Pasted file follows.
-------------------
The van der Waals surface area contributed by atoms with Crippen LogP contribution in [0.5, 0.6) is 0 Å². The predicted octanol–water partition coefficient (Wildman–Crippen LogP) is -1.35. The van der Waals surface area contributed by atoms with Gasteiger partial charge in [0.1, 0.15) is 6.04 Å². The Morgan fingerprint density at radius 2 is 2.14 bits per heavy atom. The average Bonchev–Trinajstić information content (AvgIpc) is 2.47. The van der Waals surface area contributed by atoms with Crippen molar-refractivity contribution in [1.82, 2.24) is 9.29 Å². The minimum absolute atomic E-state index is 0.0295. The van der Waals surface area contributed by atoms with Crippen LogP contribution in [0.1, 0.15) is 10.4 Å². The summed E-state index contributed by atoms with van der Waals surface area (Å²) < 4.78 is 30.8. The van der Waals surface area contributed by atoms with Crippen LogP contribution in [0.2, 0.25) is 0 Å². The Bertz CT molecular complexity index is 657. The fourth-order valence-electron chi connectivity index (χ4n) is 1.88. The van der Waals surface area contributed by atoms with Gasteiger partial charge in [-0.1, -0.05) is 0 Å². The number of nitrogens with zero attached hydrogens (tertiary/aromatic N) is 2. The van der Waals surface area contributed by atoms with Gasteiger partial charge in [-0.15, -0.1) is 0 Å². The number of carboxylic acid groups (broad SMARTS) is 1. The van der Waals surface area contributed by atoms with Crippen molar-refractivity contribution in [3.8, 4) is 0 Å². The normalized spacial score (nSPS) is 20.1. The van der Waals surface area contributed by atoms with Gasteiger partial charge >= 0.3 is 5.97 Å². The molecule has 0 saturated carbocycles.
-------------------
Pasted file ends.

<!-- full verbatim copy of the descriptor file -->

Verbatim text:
The van der Waals surface area contributed by atoms with Crippen LogP contribution in [0.5, 0.6) is 0 Å². The predicted octanol–water partition coefficient (Wildman–Crippen LogP) is -1.35. The van der Waals surface area contributed by atoms with Gasteiger partial charge in [0.1, 0.15) is 6.04 Å². The Morgan fingerprint density at radius 2 is 2.14 bits per heavy atom. The average Bonchev–Trinajstić information content (AvgIpc) is 2.47. The van der Waals surface area contributed by atoms with Crippen molar-refractivity contribution in [1.82, 2.24) is 9.29 Å². The minimum absolute atomic E-state index is 0.0295. The van der Waals surface area contributed by atoms with Crippen LogP contribution in [0.1, 0.15) is 10.4 Å². The summed E-state index contributed by atoms with van der Waals surface area (Å²) < 4.78 is 30.8. The van der Waals surface area contributed by atoms with Crippen LogP contribution in [0.2, 0.25) is 0 Å². The Bertz CT molecular complexity index is 657. The fourth-order valence-electron chi connectivity index (χ4n) is 1.88. The van der Waals surface area contributed by atoms with Gasteiger partial charge in [-0.1, -0.05) is 0 Å². The number of nitrogens with zero attached hydrogens (tertiary/aromatic N) is 2. The van der Waals surface area contributed by atoms with Gasteiger partial charge in [-0.15, -0.1) is 0 Å². The number of carboxylic acid groups (broad SMARTS) is 1. The van der Waals surface area contributed by atoms with Crippen molar-refractivity contribution in [3.8, 4) is 0 Å². The normalized spacial score (nSPS) is 20.1. The van der Waals surface area contributed by atoms with Gasteiger partial charge >= 0.3 is 5.97 Å². The molecule has 0 saturated carbocycles.